"In the late 1990s, three young musicians in the Oslo jazz scene – Paal Nilssen-Love, Ketil Gutvik and Eivind Opsvik – hooked up with two legends – Carl Magnus “Calle” Neumann and Bjørnar Andresen. The project was named The Quintet and it was the meeting of two generations, with Neumann and Andresen passing the spirit of the 60s on to three musicians who would make their mark in the 2000s."
"At this juncture The Thing and its members need little by way of introduction. Individually their output plots a course through much of the territories mapped by contemporary improvised music, shines a light on its more outré reaches, and stretches the wallets of even the most committed listener. Moreover, seeing any of their names affiliated with a project has become a seal of quality, much as the FMP logo did a generation prior."
"If you count The Thing’s collaborations with Joe McPhee, James Blood Ulmer, Ken Vandermark, Neneh Cherry, Barry Guy, Otomo Yoshihide, Jim O’Rourke, Thurston Moore and DKV Trio too, Again is their 20th album (including the compilation Now and Forever and the split album The Music of Norman Howard with School Days, another Gustafsson project). Literally speaking, The Thing have done it again. After 17 years in the same line-up (Mats Gustafsson on saxes, Ingebrigt Håker Flaten on acoustic and electric bass and Paal Nilssen-Love on drums) you might think that the band’s music has become predictable, that their mélange of free jazz, blues, rock and noise is actually a cul-de-sac because the musical options are exhausted. However, it isn’t. Though Again is the well-proved mixture of cover versions and original compositions, this time the focus is rather on jazz. The only cover, Decision in Paradise, is an old, rather conventional Frank Lowe piece. The Thing turn the tempo down considerably and a trumpet provided by Joe McPhee, the guest star on this track, transforms the falling lines of the original’s opening passage into painfully bruised sounds before Gustafsson strips the delicate melody to the bone (doing this, it reminds me of Gershwin’s “Summertime“). Bass, trumpet and saxophone dance around each other in slow motion and only after four minutes Nilssen-Love enters the game in order to give the piece more drive and tension. It’s the band’s typical way to take possession of a composition which is not their own. - Martin Schray (Free Jazz Blog) Full review here: www.freejazzblog.org/2018/06/the-thing-again-trost-records-2018.html "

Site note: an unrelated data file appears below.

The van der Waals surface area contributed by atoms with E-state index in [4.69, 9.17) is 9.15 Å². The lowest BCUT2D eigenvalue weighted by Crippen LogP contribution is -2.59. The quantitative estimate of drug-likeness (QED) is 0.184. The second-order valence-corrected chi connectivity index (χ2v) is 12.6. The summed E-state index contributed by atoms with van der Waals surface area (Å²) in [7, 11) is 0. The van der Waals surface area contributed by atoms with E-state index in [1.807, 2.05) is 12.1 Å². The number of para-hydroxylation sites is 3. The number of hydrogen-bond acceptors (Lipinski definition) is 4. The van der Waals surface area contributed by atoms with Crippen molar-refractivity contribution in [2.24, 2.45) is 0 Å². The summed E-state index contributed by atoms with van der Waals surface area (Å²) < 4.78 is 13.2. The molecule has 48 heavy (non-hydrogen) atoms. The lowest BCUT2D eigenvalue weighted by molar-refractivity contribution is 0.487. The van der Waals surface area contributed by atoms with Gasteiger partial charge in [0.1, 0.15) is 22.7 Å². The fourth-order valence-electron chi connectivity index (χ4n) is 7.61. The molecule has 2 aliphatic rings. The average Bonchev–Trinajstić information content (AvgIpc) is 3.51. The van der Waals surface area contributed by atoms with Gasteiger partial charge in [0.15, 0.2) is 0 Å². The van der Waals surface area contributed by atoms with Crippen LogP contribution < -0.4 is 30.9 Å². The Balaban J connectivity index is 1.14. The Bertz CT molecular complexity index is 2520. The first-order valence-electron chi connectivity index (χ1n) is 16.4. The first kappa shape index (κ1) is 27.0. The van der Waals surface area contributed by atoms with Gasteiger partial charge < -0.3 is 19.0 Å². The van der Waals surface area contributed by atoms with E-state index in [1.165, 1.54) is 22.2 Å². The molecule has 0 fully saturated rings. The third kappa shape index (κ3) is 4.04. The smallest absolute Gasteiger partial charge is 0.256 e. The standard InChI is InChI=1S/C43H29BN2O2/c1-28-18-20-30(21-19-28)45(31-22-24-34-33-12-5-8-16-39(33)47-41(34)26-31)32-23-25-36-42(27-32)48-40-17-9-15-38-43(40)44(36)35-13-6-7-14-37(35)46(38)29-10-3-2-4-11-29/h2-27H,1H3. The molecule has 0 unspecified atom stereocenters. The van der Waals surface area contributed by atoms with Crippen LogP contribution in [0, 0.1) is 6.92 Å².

Live at Blå
""There are all the violent shrieks and wails one expects from Gustafsson, the polyrhythmic, Paul Lovens-ian drumming of Paal Nilssen-Love and Flaten's updated Mingus style. But there also are enough quiet, almost introspective moments that highlight each musician's technical facility and make the louder portions even more forceful." -Andrey Henkin, All About Jazz"